It would take me more than five years to research and write the story born aboard Endeavour. In 2006 Alfred A. Knopf published it under the title Star-Crossed, as a stand-alone, young adult historical novel which the New York Public Library chose it to be among the Books for the Teen Age – 2007. I had not written the story for teen readers per se, but I had written about a teenager, from her narrow and still immature perspective. Star-Crossed became Barbados Bound, the first book in a series about a young woman coming of age in the 18th century who tries to find her place in the world, disguised as a man.

Click on the link for a chance to win a trade paperback copy of Barbados Bound; Book One of the Patricia MacPherson Nautical Adventure Series. Open to readers in the United States who have an active Amazon account.





Beyond Research: Creating Verisimilitude in Historical Fiction

Beyond Research I. _002-page-0 - CopyHere are a few of the slides from my power point outline, Beyond Research, shared at the Rocky Mountain Fiction Writer’s spring Genre Con, May 14, at Table Mountain Inn in Golden, Colorado. The keynote and morning session was given by Kristin Nelson and Angie Hodapp of Nelson Literary Agency. The afternoon was devoted to craft in genre breakout sessions.

Rebecca Bates — Mystery  Linda Collison — Historical Fiction  Nathan Lowell — SciFi/Fantasy

Bernadette Marie — Romance   Aaron Michael Ritchey — YA

The works-in-progress of the writers in my group is indicative of the wide spectrum of historical novels being written and published today. Our stories include historical mystery, historical fantasy, historical paranormal, historical adventure, literary historical, family sagas, fictional memoir, and contemporary novels with strong historical elements.  Interest in historical fiction has never been stronger.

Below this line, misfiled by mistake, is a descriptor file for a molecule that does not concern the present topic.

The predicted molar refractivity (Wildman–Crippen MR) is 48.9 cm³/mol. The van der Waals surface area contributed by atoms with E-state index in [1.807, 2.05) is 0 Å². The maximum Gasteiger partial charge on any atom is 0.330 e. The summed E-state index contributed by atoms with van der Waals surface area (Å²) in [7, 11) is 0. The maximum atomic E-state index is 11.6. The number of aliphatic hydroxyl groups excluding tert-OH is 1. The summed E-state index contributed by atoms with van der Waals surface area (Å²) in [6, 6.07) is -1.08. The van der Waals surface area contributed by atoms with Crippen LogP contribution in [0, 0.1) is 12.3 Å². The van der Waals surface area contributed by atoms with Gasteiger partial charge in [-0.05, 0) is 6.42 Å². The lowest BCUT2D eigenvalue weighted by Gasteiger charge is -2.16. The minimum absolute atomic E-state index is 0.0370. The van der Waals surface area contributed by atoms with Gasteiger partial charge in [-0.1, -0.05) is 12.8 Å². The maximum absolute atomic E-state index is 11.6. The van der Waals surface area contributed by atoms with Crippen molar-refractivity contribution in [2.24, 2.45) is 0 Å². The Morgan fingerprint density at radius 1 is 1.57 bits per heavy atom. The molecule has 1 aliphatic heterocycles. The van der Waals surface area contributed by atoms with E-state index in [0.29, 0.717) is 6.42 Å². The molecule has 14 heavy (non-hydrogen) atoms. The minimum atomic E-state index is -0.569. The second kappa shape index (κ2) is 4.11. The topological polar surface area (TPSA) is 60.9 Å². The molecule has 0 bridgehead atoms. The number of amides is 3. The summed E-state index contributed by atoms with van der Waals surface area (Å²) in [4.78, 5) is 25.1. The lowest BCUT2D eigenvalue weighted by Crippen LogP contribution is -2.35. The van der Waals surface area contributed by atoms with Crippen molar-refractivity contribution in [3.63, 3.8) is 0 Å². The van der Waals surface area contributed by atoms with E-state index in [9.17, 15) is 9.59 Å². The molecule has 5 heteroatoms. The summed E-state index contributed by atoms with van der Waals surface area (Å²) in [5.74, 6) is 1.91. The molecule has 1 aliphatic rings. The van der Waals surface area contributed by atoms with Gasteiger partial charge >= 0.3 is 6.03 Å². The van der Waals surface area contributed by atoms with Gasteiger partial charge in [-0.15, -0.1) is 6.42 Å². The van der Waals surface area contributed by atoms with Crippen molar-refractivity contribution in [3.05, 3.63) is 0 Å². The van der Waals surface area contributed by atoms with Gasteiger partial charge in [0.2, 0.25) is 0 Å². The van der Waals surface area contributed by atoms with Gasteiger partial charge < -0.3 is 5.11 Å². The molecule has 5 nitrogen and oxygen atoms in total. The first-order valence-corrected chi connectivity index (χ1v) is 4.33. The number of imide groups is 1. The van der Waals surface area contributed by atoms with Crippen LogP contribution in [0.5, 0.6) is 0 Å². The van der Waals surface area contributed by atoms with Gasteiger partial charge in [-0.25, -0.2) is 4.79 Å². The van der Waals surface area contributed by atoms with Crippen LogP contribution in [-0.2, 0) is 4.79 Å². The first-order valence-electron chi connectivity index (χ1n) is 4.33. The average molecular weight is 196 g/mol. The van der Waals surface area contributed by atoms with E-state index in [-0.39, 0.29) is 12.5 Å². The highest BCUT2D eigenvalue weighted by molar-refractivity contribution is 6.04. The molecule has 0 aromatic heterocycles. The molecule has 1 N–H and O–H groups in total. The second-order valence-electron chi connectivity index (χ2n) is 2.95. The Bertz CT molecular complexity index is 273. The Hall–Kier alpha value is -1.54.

The importance of setting is something all historical fiction has in common — and it’s generally agreed that these stories takes place before the author was born, usually set 50 years or more in the past. Setting isn’t arbitrary; a story happens in a particular place and time for a reason. Setting affects character, plot, mood, and tone.  Beyond Research D._013-page-0

But how do we go beyond gathering events, dates, and second-hand details to make our setting feel real? How can we bring first-hand authenticity to the page?

While there are effective techniques a writer can use to enhance setting, credibility can’t really be crafted. The old “write what you know best” is what leads to convincing settings.

To tap into our own individual wells of verisimilitude we discussed our personal connections to our stories.  I asked the group to consider:

What drew you to write about your particular time & place? How did you fall in love with your setting? What problems does your character face that are inherent to the setting?

What areas of expertise do you have; what skills, hobbies, and life experiences can you take back to the past with you to enrich your story and add meaningful and credible detail?

For me, it was my sailing experiences and my nursing experiences. Another woman has a biomedical background, having worked for the Federal Drug Administration. She takes her 21st century knowledge in writing about medieval herbalists and apothecaries. Several writers had a deep interest in genealogy and were writing novels based on the immigration stories of their own ancestors. These personal connections and experiences give our stories conviction and authority and direct our focus. We bring our own past and passions to the page.

Discovering your personal connection to the story and using it with authority gives your work verisimilitude.  It’s also part of your author platform. Be sure to mention it in your bio; use it to engage your readers.

Beyond Research C._015-page-0






Who wouldn’t sell a petticoat and go to sea?

A sailor takes her ease artwork by Eye Be Oderlesseye.   mimifoxmorton.blogspot.com

A sailor takes her ease
artwork by Eye Be Oderlesseye.

Women in breeches — I got caught up in the masquerade back in 1999, while serving as a voyage crewmember aboard the HM Bark Endeavour, a replica of James Cook’s 18th century ship, which was circumnavigating that year.  On my three-week passage from Vancouver to Kealakekua, Hawaii I worked alongside 53 officers and men (one of whom I was married to) to sail, steer, and maintain the ship.  Eight of us were female.  On this passage of a lifetime, I became intrigued with the idea of a woman dressing like a sailor and doing a man’s job aboard a ship – because that’s exactly what I was doing!  I figured if a middle-aged woman could do the work, surely a much younger gal would have no problem.